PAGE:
Shaft (1971)

The minute “Shaft” starts, you’re transplanted to a groovy, dirty, undeniably thrilling  New York City from the early 1970s, the kind of grimy, electric setting that speaks for itself and everything is made all the funkier by the Oscar-winning theme song by Isaac Hayes that’s just as memorable today as it’s been for decades. Richard Roundtree’s legendary appearance as John Shaft is the kind of performance that probably felt instantly iconic even upon its original release: He struts on to the screen like he owns the damn place, and you’re instantly captivated by his confidence and smoothness – I mean, even dressed head to toe, he just oozes sex appeal, and you’d watch him just go about his business for two hours and call it a great movie. There’s a plot involving a turf war between a drug kingpin and the Italian mafia, and how Shaft is dragged into the mud is impressively layered from a structural perspective as it leads to a series of escalating, increasingly grisly gun fights that are both engaging and entertaining as all hell. There are some pacing issues here and there (although I suspect that’s likely because the movie is dated) that prevent it from being as entertaining as, say, “Coffy,” but it’s a good time all around.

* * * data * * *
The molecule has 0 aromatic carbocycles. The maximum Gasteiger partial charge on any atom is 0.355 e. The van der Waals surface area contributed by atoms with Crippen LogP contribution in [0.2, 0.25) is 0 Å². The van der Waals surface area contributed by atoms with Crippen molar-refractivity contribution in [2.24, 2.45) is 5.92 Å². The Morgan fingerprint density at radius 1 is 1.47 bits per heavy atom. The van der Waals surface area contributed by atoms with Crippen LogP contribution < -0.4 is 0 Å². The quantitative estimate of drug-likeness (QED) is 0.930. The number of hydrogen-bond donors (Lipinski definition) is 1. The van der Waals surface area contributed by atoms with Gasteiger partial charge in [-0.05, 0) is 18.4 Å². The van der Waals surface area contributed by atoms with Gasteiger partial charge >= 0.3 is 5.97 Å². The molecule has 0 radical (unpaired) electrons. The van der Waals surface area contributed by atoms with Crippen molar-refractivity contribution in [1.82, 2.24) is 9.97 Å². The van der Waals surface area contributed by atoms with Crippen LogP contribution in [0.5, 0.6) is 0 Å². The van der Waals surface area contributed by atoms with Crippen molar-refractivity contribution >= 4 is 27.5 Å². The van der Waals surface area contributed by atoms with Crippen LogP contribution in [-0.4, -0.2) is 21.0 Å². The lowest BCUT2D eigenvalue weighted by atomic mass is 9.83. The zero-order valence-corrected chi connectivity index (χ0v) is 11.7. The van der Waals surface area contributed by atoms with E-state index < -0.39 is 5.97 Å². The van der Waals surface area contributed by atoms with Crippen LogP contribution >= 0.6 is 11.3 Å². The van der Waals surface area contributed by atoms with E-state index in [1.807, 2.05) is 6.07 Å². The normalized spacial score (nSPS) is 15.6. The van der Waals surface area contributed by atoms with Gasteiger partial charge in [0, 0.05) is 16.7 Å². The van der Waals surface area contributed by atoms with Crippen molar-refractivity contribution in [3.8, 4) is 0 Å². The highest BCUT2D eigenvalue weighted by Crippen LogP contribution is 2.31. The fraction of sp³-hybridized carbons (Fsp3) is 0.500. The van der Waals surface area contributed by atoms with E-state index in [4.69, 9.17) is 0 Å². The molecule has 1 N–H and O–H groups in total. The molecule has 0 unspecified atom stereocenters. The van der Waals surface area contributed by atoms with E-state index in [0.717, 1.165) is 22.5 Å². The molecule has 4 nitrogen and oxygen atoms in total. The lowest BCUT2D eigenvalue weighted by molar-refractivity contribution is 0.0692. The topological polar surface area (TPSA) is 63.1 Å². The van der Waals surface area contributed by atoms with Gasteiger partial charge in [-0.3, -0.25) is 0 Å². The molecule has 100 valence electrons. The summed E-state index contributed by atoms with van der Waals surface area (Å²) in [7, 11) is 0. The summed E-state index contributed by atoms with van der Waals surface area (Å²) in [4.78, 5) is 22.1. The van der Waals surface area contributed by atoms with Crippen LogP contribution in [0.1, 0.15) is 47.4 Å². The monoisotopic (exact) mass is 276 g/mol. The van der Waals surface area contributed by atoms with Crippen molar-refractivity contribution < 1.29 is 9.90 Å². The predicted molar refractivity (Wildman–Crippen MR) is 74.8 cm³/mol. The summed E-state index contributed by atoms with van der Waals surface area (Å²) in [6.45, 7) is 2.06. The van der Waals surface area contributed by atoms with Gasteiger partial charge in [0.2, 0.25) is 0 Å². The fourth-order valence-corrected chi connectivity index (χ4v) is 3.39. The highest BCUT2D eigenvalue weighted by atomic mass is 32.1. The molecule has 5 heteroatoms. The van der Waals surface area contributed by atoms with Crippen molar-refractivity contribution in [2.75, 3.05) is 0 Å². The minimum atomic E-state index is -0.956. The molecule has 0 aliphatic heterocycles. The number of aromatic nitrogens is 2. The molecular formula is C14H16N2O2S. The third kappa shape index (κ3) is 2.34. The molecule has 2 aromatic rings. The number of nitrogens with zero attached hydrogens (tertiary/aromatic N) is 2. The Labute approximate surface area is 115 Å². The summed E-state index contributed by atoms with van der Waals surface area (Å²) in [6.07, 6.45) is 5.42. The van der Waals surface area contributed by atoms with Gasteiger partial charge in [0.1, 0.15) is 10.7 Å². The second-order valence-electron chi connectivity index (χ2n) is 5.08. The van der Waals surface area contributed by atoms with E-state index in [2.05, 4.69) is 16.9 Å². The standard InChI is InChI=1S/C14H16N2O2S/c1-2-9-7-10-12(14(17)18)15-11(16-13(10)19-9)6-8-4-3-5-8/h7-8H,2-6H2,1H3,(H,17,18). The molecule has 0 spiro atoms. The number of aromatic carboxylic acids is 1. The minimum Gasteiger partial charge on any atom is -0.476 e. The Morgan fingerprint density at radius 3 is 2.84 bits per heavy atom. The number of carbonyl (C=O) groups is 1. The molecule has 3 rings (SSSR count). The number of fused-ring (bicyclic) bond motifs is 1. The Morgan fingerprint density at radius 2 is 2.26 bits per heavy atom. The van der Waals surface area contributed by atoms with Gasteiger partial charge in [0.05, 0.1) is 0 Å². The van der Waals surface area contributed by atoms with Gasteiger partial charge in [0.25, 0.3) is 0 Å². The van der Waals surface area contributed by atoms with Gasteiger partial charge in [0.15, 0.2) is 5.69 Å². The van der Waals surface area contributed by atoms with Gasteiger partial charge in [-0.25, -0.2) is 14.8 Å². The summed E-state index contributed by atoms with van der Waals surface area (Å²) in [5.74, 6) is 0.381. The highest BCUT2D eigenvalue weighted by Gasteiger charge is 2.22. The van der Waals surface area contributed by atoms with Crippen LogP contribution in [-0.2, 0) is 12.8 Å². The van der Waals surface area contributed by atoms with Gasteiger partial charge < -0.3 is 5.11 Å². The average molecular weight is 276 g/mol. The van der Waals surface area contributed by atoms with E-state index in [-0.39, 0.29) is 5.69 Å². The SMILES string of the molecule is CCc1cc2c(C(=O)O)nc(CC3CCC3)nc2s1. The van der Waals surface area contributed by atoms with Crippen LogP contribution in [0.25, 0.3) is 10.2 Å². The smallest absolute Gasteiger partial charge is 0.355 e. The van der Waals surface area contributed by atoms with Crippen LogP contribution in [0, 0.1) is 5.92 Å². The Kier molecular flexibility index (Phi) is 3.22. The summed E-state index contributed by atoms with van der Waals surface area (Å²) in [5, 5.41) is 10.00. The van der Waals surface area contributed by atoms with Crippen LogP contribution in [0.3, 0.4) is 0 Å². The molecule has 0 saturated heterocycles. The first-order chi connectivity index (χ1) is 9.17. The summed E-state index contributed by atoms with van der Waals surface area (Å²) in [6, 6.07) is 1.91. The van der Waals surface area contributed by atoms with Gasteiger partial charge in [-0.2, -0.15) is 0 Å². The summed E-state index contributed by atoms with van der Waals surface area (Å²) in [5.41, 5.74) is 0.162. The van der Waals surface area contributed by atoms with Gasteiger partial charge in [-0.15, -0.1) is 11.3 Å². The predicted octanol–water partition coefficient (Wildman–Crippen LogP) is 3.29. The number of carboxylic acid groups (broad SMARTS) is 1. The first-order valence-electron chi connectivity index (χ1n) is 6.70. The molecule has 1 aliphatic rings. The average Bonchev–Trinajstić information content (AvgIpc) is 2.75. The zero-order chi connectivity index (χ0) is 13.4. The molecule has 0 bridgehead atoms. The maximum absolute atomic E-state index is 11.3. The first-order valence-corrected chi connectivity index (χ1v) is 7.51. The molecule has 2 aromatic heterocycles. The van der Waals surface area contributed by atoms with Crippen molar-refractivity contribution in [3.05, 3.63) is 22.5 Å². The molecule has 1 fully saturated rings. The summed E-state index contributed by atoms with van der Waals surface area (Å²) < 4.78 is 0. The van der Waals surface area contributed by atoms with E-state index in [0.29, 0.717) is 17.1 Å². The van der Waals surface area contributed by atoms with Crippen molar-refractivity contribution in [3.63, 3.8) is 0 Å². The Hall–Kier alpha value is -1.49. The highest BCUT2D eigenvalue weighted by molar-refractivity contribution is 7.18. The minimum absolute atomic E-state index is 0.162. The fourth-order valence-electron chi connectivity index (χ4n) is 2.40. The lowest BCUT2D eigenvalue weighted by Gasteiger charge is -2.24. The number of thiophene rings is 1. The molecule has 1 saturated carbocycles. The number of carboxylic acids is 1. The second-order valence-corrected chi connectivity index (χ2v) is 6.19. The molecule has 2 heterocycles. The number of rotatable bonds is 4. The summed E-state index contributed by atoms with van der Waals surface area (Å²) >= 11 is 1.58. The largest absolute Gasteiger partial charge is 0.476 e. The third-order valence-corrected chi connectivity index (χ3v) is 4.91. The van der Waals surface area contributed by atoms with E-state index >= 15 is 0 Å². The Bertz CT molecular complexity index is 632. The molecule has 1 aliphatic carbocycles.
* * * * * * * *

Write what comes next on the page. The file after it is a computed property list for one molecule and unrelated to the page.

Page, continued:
Rating: ★★★★ (out of 5)

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